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Reactor improves liberated PGMs recovery

INCREASED BENEFITS The MACH Reactor provides the lowest capital alternative to improving processing plant recovery

MACH Reactor The plug-and-play technology can be easily retrofitted to any flotation plant

25th August 2023

By: Nadine Ramdass

Creamer Media Writer

     

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The recovery of fine liberated platinum group metals (PGMs) from ore can be improved using metallurgical technology company GoldOre’s MACH Reactor, which also offers economic and environmental benefits such as increased concentrate grade and reduced energy consumption, says GoldOre director Adrian Singh.

A significant challenge for PGMs concentrators is the recovery of fine liberated PGM minerals below 25 μm, and especially below 10 μm, with the majority of losses to tailings for most concentrators being PGM minerals in the fine to ultrafine particle size range.

These fine minerals are often fully liberated, but poorly recovered in conventional flotation systems, owing to a mismatch between bubble-to-particle size, which leads to exceptionally low recoveries in this size range, explains Singh.

The bubble sizes generated in conventional flotation systems are too large for attachment to fine material, which has led to many approaches being followed by technology suppliers to address the issue.

Such approaches include increasing the power adsorption of conventional flotation machines, adding more pneumatic flotation machines that target a finer bubble size to replace conventional machines, and developing cavitation technology such as the MACH Reactor.

Flotation preconditioning using the MACH Reactor ahead of flotation concentrators provides the lowest capital alternative to improving processing plant recovery and increasing the ounces produced for the same throughput.

Singh adds that the PGMs basket price has “taken a knock” recently, which, in turn, has placed added pressure on PGM producers to implement innovative ways of maintaining profit margins, which he says, can be achieved using the MACH Reactor.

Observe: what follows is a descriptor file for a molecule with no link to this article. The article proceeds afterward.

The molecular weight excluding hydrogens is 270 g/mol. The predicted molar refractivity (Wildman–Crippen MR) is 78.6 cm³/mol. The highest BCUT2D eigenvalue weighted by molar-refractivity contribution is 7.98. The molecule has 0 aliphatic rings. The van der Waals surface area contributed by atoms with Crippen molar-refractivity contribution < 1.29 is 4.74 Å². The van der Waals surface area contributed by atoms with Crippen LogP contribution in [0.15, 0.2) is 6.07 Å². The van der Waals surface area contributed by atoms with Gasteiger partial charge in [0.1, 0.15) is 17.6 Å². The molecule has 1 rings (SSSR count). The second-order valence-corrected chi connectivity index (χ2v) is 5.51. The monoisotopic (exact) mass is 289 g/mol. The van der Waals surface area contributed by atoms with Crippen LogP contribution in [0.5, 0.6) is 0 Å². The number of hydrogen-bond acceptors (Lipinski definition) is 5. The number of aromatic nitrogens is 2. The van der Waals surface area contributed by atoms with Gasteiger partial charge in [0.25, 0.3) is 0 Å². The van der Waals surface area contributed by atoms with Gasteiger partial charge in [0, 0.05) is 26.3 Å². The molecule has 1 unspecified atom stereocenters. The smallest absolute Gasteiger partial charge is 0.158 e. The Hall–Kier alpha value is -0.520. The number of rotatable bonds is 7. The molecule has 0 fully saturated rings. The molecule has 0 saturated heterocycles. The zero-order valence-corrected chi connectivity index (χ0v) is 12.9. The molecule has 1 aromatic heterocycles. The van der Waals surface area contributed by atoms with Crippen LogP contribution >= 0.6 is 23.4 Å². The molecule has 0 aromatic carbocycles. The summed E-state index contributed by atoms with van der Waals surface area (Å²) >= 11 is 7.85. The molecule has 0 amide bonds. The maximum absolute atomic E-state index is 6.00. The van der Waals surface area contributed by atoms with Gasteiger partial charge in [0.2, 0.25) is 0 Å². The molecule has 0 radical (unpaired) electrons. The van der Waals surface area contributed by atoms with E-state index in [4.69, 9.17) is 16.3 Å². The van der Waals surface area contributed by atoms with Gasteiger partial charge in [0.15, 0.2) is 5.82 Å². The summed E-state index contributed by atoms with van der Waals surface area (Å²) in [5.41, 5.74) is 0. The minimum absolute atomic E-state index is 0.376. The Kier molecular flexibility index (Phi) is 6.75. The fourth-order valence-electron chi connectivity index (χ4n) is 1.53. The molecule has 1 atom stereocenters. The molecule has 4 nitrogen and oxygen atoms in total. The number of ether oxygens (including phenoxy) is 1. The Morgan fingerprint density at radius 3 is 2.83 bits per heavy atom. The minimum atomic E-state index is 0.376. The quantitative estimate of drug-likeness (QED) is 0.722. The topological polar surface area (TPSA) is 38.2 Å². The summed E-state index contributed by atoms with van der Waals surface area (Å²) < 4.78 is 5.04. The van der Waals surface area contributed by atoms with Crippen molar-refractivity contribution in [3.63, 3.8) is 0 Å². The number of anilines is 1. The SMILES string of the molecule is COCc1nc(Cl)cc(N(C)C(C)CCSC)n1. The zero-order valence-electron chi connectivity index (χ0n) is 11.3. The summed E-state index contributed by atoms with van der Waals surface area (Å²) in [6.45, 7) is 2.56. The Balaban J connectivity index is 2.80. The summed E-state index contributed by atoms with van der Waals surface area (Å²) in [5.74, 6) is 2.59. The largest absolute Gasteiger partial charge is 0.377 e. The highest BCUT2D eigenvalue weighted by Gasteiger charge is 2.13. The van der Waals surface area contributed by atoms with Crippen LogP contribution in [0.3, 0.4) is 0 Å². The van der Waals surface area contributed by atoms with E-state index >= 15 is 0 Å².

MACH Reactor Benefits
The MACH Reactor solves the dilemma of fine-particle flotation by selectively nucleating pico-bubbles directly onto the surfaces of fine target mineral, which, in turn, renders them amenable to conventional flotation through an intermediate process of aggregation.

This artificially increases the particle size to an ideal size for flotation through the formation of particle clusters, Singh explains.

The plug-and-play technology can be easily retrofitted to any flotation plant, regardless of the flotation technology employed in the circuit.

Using the MACH Reactor for flotation enhancement through preconditioning with cavitation results in various benefits, including reduced concentrate mass, improved flotation kinetics and improved flotation recovery.

Singh explains that recovery improvements range between 2% and 8%, depending on the ore: “This has a significant impact on ounces produced, profitability and project economics.”

Return on investment for the installation of the MACH technology is usually less than six months and, by improving the recovery of valuable fine mineral that would otherwise be lost to tailings, the MACH Reactor makes a “firm contribution” towards improving overall mineral recovery.

The reactor can assist the PGMs industry in “getting closer” to eradicating the need for tailings scavenger plants and the remining of tailings dams, along with reducing the associated carbon emissions, he adds.

Environmental Benefits
Singh notes that adding power to traditional flotation cells is counterintuitive in terms of environmental impact and the pursuit of a net-zero carbon future.

Therefore, GoldOre prioritised reduced power consumption of its MACH Reactor technology, which the company has achieved, with a 70% reduction in electricity use as part of its drive to reduce carbon emissions.

The reactor also works well with all alternative power generation technologies, such as solar farms, consequently making a positive contribution to a greener and more sustainable future, he says.

Further, the improved flotation kinetics that can be attained when using the reactor allow for a smaller plant footprint, which, in turn, reduces its environmental impact.

“There is also the potential to reduce reagent consumption, which not only reduces costs but also has the positive spin-off of reducing hazardous chemical emissions into the environment,” adds Singh.

He claims that there is no drawback to using the MACH Reactor technology, as the technology has been proven through ten years of deployment on a global basis, with a life span to match that of a project and no maintenance requirements.

However, a significant challenge GoldOre has encountered is “the extremely conservative mindset” of the leaders in the PGMs industry and, as a result, some companies are hesitant to introduce the MACH Reactor in their plants, he notes.

“The industry needs to embrace new technology now more than ever and create low risk, fast-track programmes to assess, evaluate and test new technologies for accelerated implementation and roll-out into operations.”

Singh adds that it can typically take up to 20 years to introduce new technology into the PGMs industry. However, new and pressing challenges are being brought about by the green revolution, and therefore, “time is of the essence”.

“A new era of pioneering is called for” to ensure the viability and sustainability of the PGMs sector, he concludes.

Edited by Donna Slater
Features Deputy Editor and Chief Photographer

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